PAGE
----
Trends in Spatial Computing
- Many of the trends in spatial computing have to do with its application in Augmented, Virtual, and Mixed Realities (AR/VR/MR). Fueled by AI computer vision, this arena is seeing significant development. Applications of these technologies are gaining widespread acceptance beyond the gaming industry. Museums are embracing various forms of VR as touring aids, using them to enhance the visitor experience.
- Education and training in all industries and fields can benefit from spatial computing through virtual reality simulations and mixed-reality design. Creating a realistic and engaging teaching environment creates valuable learning opportunities for students of all stripes. These environments are beneficial for teaching skills like surgery or working in dangerous industrial conditions.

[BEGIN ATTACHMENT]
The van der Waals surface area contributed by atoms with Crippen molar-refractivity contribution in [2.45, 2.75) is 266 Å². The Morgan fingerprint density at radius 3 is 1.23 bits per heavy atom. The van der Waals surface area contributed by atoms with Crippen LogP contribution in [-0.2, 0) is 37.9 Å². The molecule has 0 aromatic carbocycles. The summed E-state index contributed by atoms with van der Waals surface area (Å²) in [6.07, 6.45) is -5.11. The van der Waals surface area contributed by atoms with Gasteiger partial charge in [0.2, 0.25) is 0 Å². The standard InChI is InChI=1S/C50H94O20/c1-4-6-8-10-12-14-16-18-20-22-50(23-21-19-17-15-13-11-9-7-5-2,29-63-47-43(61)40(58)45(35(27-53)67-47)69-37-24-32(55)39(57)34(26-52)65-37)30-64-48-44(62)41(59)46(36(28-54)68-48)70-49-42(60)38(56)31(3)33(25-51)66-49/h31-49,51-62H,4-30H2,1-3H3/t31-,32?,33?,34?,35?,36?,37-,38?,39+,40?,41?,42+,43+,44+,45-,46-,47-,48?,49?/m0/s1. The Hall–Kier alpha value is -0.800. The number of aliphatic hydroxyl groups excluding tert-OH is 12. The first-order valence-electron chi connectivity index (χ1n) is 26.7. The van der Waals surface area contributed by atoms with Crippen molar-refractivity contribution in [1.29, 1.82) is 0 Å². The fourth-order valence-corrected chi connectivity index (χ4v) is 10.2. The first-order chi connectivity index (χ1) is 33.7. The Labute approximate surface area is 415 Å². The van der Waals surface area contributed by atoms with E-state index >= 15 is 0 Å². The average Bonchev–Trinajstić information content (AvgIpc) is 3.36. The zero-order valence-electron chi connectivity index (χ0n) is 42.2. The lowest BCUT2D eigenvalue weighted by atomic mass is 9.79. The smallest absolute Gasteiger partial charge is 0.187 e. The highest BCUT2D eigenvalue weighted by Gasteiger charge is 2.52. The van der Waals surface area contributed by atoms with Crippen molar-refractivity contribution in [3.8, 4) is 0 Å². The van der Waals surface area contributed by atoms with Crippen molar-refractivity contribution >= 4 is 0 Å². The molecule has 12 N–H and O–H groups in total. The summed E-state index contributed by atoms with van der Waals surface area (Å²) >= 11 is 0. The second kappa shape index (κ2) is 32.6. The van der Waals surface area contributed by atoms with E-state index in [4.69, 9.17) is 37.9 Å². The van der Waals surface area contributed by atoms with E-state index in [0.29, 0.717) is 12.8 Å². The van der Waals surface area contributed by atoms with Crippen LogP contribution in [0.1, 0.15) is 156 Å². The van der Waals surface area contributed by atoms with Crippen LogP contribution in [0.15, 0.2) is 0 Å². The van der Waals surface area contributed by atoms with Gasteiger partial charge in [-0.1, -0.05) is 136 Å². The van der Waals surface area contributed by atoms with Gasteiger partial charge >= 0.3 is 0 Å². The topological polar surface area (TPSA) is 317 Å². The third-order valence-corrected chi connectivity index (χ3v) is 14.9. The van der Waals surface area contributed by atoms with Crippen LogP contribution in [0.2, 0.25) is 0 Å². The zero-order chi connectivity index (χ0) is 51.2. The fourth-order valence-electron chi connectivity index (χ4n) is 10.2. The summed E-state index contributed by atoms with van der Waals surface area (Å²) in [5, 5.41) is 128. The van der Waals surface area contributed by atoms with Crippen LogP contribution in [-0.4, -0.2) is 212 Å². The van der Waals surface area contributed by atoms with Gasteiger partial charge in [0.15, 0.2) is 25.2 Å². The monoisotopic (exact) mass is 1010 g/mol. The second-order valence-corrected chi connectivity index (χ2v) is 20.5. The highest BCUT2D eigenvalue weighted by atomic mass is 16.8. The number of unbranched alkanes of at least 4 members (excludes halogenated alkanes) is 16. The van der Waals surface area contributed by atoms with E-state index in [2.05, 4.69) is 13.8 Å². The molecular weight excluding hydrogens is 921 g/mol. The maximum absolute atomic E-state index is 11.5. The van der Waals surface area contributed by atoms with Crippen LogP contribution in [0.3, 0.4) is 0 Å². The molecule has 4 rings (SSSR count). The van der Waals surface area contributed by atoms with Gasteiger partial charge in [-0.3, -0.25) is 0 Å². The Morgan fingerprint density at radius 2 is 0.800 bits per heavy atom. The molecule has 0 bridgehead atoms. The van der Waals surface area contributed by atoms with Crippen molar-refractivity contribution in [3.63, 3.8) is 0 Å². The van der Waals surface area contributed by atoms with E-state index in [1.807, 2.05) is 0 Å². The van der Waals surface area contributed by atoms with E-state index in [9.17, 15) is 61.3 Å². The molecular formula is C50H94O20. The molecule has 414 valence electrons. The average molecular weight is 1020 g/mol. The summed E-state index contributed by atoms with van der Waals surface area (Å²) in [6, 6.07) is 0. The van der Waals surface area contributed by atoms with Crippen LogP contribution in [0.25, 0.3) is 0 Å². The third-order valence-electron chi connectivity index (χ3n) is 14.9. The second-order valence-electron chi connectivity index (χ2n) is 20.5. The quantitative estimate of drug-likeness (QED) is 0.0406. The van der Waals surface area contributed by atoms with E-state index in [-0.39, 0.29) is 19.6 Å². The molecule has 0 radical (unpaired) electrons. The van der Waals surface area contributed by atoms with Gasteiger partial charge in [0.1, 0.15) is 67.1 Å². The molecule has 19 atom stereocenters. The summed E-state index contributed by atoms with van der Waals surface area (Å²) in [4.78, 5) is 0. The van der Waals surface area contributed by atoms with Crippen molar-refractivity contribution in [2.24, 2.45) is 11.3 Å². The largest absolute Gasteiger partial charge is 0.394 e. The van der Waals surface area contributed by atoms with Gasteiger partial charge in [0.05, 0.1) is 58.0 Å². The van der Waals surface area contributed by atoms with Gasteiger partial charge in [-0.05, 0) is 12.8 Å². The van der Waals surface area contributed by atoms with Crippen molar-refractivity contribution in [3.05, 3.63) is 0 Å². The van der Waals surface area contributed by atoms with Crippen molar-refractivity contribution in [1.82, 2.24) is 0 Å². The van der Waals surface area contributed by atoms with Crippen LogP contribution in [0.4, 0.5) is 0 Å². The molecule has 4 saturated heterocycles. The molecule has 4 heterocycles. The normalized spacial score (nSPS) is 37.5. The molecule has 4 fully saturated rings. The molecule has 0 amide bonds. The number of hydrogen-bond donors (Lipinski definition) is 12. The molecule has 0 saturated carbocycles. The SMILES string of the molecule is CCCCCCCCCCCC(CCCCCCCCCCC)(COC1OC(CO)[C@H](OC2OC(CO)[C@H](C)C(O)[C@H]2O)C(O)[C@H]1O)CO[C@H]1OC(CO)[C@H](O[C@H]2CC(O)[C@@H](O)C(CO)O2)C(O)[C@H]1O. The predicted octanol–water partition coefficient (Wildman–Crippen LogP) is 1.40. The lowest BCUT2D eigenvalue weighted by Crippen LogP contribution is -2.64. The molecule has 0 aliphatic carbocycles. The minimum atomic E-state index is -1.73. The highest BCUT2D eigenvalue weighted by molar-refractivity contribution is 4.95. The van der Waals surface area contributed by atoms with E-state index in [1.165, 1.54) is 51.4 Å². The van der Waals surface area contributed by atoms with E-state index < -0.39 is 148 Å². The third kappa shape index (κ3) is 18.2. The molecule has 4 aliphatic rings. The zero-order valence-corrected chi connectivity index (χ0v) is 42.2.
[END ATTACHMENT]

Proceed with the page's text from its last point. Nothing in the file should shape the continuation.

- Increasingly sophisticated 3-D images created with spatial computing will assist with activities such as urban planning. Urban populations are projected to increase by billions over the next several decades, and spatial computing is poised to play a significant role in developing new urban areas and repairing existing infrastructure. With its various technologies, such as geospatial mapping, spatial computing is ideally suited to support an activity inherently oriented around spaces and how we use them.
Spatial computing is a disruptive technology already part of everyday life and is slated to continue growing in leaps and bounds. Businesses can become early adopters of these new technologies and gain a competitive advantage. Reach out to the spatial computing experts at Encora for more information on how to benefit from this new and exciting technology.